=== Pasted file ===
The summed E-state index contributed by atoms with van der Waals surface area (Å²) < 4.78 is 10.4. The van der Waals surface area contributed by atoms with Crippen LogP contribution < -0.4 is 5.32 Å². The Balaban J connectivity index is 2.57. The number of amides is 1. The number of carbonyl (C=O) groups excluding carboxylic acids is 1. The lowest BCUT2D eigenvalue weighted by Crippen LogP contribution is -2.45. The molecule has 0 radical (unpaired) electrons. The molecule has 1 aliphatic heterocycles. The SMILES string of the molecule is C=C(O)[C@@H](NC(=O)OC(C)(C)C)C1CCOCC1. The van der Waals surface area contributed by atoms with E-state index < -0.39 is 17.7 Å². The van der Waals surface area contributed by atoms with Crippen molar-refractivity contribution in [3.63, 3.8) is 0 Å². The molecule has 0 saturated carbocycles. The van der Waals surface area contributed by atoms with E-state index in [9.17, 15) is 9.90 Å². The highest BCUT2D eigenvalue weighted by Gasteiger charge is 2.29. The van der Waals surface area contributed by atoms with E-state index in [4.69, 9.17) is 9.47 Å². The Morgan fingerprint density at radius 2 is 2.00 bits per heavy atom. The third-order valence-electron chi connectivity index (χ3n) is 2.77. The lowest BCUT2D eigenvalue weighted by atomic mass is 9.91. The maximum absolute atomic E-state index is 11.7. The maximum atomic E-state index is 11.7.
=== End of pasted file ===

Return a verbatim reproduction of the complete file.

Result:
The summed E-state index contributed by atoms with van der Waals surface area (Å²) < 4.78 is 10.4. The van der Waals surface area contributed by atoms with Crippen LogP contribution < -0.4 is 5.32 Å². The Balaban J connectivity index is 2.57. The number of amides is 1. The number of carbonyl (C=O) groups excluding carboxylic acids is 1. The lowest BCUT2D eigenvalue weighted by Crippen LogP contribution is -2.45. The molecule has 0 radical (unpaired) electrons. The molecule has 1 aliphatic heterocycles. The SMILES string of the molecule is C=C(O)[C@@H](NC(=O)OC(C)(C)C)C1CCOCC1. The van der Waals surface area contributed by atoms with E-state index < -0.39 is 17.7 Å². The van der Waals surface area contributed by atoms with Crippen molar-refractivity contribution in [3.63, 3.8) is 0 Å². The molecule has 0 saturated carbocycles. The van der Waals surface area contributed by atoms with E-state index in [9.17, 15) is 9.90 Å². The highest BCUT2D eigenvalue weighted by Gasteiger charge is 2.29. The van der Waals surface area contributed by atoms with E-state index in [4.69, 9.17) is 9.47 Å². The Morgan fingerprint density at radius 2 is 2.00 bits per heavy atom. The third-order valence-electron chi connectivity index (χ3n) is 2.77. The lowest BCUT2D eigenvalue weighted by atomic mass is 9.91. The maximum absolute atomic E-state index is 11.7. The maximum atomic E-state index is 11.7.